He improved each season he played; eventually leading Old Dominion to a Conference USA title and a Bahama’s Bowl win his senior season in which he tallied 49 tackles, 7.5-for-loss and 1.5 sacks.
While not eye-popping numbers, he did his job and consistently absorbed double teams allowing other players on his team to make plays.
Coward did not contribute much of anything in Year 1 in Chicago only appearing in one game and not accumulating any stats. He spent a majority of the year on the practice squad but has the potential to be a role player this season.
He won’t overtake Eddie Goldman as the starting nose tackle, but should be able to beat out John Jenkins for the backup role. Don’t expect much in terms of a pass rush but he should be able to eat blockers and clog running lanes on early downs, allowing linebackers to make plays behind him. He also has the size and skill to give Akiem Hicks some rest as well.
Best case scenario for Coward is you will probably never notice him (as much as you can’t notice a man his size), but that just means he’s doing his job. Such is the life of an NFL nose tackle.
3. G Jordan Morgan
While Mizzell and Coward were both undrafted, Morgan was actually drafted by Chicago last season.
The fifth-round pick was a four-year starter at left tackle at Division II Kutztown University. While he played at a lower level of competition, he was unquestionably the best offensive lineman in the division – and has the awards to prove it.
He was voted first-team All-American twice and won the Gene Upshaw award his senior season given to the best offensive lineman in Division II. Additionally, he was voted team captain and team MVP twice.
He may have played left tackle in college, but the general consensus was he needed to move inside to guard to play in the NFL. And that’s exactly what the Bears did.
He didn’t see the field in his first year, but that was expected for someone making the jump from Division II.
However, he displayed the traits and skills necessary to be an above average guard in college. With almost 35-inch arms he has the desired length of an NFL lineman. A better run blocker than pass blocker in college, a year with NFL coaching and, more importantly, in an NFL strength and conditioning program should allow him to make a big jump in his second season.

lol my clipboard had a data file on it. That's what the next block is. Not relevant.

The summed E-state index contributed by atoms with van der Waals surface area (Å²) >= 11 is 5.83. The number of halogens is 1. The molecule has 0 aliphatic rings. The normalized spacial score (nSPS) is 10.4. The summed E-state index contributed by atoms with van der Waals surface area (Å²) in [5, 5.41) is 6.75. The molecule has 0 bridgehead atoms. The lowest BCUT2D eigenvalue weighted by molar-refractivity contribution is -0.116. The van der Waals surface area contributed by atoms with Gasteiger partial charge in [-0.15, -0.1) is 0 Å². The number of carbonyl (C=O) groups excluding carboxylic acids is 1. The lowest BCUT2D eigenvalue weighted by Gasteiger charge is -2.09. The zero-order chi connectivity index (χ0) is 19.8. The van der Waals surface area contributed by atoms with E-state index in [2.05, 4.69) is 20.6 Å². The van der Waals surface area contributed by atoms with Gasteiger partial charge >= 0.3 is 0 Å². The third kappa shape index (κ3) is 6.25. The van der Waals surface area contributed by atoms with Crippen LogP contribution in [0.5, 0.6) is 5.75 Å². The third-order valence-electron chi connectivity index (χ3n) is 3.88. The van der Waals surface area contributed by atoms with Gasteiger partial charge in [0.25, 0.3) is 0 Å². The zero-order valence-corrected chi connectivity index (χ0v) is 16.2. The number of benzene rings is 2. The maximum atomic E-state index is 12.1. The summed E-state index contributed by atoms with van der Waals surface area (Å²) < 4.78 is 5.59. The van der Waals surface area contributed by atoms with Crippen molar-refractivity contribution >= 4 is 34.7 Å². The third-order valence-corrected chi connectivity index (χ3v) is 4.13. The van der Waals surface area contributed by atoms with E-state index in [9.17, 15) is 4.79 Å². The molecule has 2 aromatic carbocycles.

Morgan has the skills and the physical attributes, and now he has the best offensive line coach in the country. If anyone can turn Morgan into a future star it’s Harry Hiestand.
While everyone, including myself, is calling for an upgrade at the guard position, it’s possible the upgrade doesn’t come from a high draft pick or a big free agent signing, but through the development of a player already on the roster.
These players most likely won’t be the reason the Bears win a Super Bowl, but rather a small part of what gets them into the playoffs.
Each has a sought-after skill set and a clear-cut opportunity to force themselves into bigger roles with this team. It’s also possible all three are cut before the season.
Maybe it’s my inner-optimist, but I can picture Mizzell catching passes from Mitch Trubisky in the Super Bowl à la White and Tom Brady with Morgan delivering a key block to set up the play. Or Coward making a key goal-line stand as the clock strikes zero in the big game.
Who knows? Maybe we are even talking about contract extensions for one of these players in the next few years.
Regardless of what happens, it’s clear all three show the potential to contribute on a Super Bowl caliber team. Whether the Bears can become a Super Bowl team is a conversation for another day.